Jeff Beck and Johnny Depp
Hard Rock Cafe, Wheatland
November 10, 2022
Photos by Paul Piazza
Jeff Beck recently played a sold out show at Wheatland’s Hard Rock Hotel and Casino. Accompanying him on this tour is actor/musician Johnny Depp, who came out and played and sang for the last one-third of the set. The two recently made a record together called 18 and played some songs from that record with Depp on vocals.
Depp, the internationally known actor, has been playing guitar and performing with bands since he was twelve. He has recorded and toured most notably with The Hollywood Vampires, a band he formed in 2015 with Alice Cooper and Joe Perry. Prior to that he had played guitar on songs recorded with Oasis, Iggy Pop, Shane MacGowan and Marilyn Manson, along with a few others.
And although Jeff Beck is widely considered one of the greatest guitarists of all time, many are unfamiliar with his acting career, where he has often played his most natural role-a musician. One of the movies he was featured in was the 1988 Danny Devito/Arnold Schwarzenegger comedic farce Twins. In that movie, he was a guitarist playing in a bar band alongside the late Nicolette Larson. This scene leads into a memorable moment when an inexperienced Schwarzenegger has an unforgettable expression stuck on his face after making love for the first time.
However, most notably, 22 years earlier, Beck was in the 1966 mystery drama film Blow Up. In the lengthy scene, Beck is with the Yardbirds, who are playing in a club that the movie’s protagonist hurries into while pursuing a woman. This was filmed at the historical time when there was another young guitarist in the band named Jimmy Page. It turned out to be a very memorable scene in the film. Beck gets frustrated during the tune when his amplifier malfunctions and ends up smashing his guitar and chucking it into the crowd, where the protagonist of the film picks it up and runs out of the club.
Naturally, there was none of this high drama on this night at the new casino venue with a full house. Beckcame out with his quartet hitting on all cylinders and ripped through a virtuosic set that touched on bits and pieces of his career and guitar evolution including tunes from Jeff Beck’s Guitar Shop and Blow by Blow.
Particularly impressive in the group were bassist Rhonda Smith (Prince) and the young German drummer Anika Nilles. Both played wonderfully and in fact one of the night’s best moments occurred during Smith’s bass solo, which was super fat with tone and dexterously funky. Beck, who was watching mesmerized like the rest of the crowd, reacted to a particular flurry of notes from Smith by doing a sort of shocked, sudden convulsive backpedal dance move. This maneuver was pure old-school showmanship.
The anticipation emanating from many in attendance before Depp’s arrival to the stage felt pretty intense, as the crowd in attendance seemed to be split up into Beck purists and Depp fanatics. If one did an actual head count, it might have been a margin closer than a swing state vote. But unlike the political world, all seemed to get along marvelously.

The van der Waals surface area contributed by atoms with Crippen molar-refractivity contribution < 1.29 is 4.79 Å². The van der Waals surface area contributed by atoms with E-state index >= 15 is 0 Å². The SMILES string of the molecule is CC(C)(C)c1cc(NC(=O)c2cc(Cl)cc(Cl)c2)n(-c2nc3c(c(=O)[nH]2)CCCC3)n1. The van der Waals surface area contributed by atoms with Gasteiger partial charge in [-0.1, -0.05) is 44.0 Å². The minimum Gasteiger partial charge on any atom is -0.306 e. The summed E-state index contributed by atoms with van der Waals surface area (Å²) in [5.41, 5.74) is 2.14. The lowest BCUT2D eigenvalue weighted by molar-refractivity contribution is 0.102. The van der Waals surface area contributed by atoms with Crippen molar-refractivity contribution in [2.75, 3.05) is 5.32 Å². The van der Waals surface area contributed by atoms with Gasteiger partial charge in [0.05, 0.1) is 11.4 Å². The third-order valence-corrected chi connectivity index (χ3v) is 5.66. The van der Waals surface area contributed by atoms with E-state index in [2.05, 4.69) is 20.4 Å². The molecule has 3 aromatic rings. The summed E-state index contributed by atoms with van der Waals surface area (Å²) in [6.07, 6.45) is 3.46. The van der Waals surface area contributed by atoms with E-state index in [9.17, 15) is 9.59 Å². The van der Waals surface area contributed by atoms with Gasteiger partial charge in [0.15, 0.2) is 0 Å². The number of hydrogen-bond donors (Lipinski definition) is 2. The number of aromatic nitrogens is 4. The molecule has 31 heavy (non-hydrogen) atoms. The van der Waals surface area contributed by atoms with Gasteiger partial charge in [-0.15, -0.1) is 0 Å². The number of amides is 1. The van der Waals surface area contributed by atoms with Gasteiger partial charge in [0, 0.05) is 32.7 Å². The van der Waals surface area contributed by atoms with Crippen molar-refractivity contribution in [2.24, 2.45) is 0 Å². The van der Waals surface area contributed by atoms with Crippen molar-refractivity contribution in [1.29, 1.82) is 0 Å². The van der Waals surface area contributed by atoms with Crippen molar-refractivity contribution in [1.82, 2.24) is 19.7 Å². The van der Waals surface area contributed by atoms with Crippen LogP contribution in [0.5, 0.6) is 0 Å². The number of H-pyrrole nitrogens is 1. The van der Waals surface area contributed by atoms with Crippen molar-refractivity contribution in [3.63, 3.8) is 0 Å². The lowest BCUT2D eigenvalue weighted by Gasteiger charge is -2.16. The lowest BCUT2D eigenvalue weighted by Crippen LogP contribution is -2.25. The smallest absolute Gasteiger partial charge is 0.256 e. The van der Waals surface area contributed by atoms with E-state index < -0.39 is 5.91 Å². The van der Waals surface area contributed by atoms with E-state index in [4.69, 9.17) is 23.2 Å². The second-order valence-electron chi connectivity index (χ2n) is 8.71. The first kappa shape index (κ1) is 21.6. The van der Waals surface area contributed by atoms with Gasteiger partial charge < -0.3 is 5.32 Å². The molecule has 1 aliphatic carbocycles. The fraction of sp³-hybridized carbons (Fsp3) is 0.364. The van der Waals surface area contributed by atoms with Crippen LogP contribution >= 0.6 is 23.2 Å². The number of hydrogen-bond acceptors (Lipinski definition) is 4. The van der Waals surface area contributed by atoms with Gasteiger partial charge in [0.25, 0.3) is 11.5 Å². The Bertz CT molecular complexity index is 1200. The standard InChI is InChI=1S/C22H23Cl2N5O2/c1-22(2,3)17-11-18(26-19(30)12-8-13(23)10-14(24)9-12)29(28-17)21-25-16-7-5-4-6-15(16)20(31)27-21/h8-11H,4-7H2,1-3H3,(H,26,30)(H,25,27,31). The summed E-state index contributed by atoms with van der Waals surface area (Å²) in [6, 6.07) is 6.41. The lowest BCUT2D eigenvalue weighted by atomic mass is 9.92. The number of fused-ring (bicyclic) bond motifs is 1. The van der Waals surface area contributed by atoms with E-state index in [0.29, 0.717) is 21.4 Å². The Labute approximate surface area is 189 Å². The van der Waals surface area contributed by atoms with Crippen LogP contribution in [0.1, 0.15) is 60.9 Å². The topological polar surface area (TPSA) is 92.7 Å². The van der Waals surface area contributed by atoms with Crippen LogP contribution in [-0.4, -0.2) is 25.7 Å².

When Depp finally made his entrance an hour into the show, he looked comfortable with a guitar in his hands as he came out through the concert smoke onto the stage. He sang on five songs from the recent 18 record. Many of those are covers and one of those was “Death and Resurrection Song” by Killing Joke. They played an original penned by Depp called “This is a Song for Hedy Lamar.” In the studio both Depp and Beck played the vast majority of the instruments on many tracks including drums, bass, and keys, and Depp on vocals. One of the themes of the album was the psychic drama of handling the price of fame.
As they paired up on stage, it was no secret to anyone in attendance that Beck would handle all of the guitar solos. Standing next to the maestro and his virtuoso group of players, Depp could at best, be considered a fledgling musician, still searching to find his style. But he’s still a remarkable world class performer and he had an obvious ease on stage and never seemed to play excessively the spotlight. In fact, one could say that Depp did a very good job of capably staying in his lane during the performance.
This was most evident during Beck’s gorgeous rendition of the Beatles “A Day in the Life.” While the maestro and the band beautifully wove through the tune, Depp strutted and strummed and pranced happily around on his side of the stage, occasionally weaving towards the others yet always staying deftly out of the way and seeming to hit all the marks. A true mummer on any stage, this guy is an incredible physical actor.
Those who have seen Beck before in the area before might have had some idea coming into this night that the performance wasn’t going to make them forget the night the guitarist came to nearby Arco Arena in Sacramento with Stevie Ray Vaughan or with Santana at Cal Expo as a co-headliner. But at 78 years of age for Beck and almost 60 for Depp, the pair both seemed to possess a healthy dose of vibrance and chemistry and it truly felt like we were able to witness a short glimpse into their remarkable lives. If one were nitpicking, it might have been fun to see Depp bust out a song or two from the John Waters musical “Cry Baby,” but that’s not what this show was all about.
Afterwards, it was apparent that the crowd at the Hard Rock seemed to appreciate all of it. More than one conversation heading out door that night was “This is probably the only time we’ll ever see Jeff Beck AND Johnny Depp in Wheatland.”
Here’s Jeff Beck and the Yardbirds (with Jimmy Page) in Blow Up: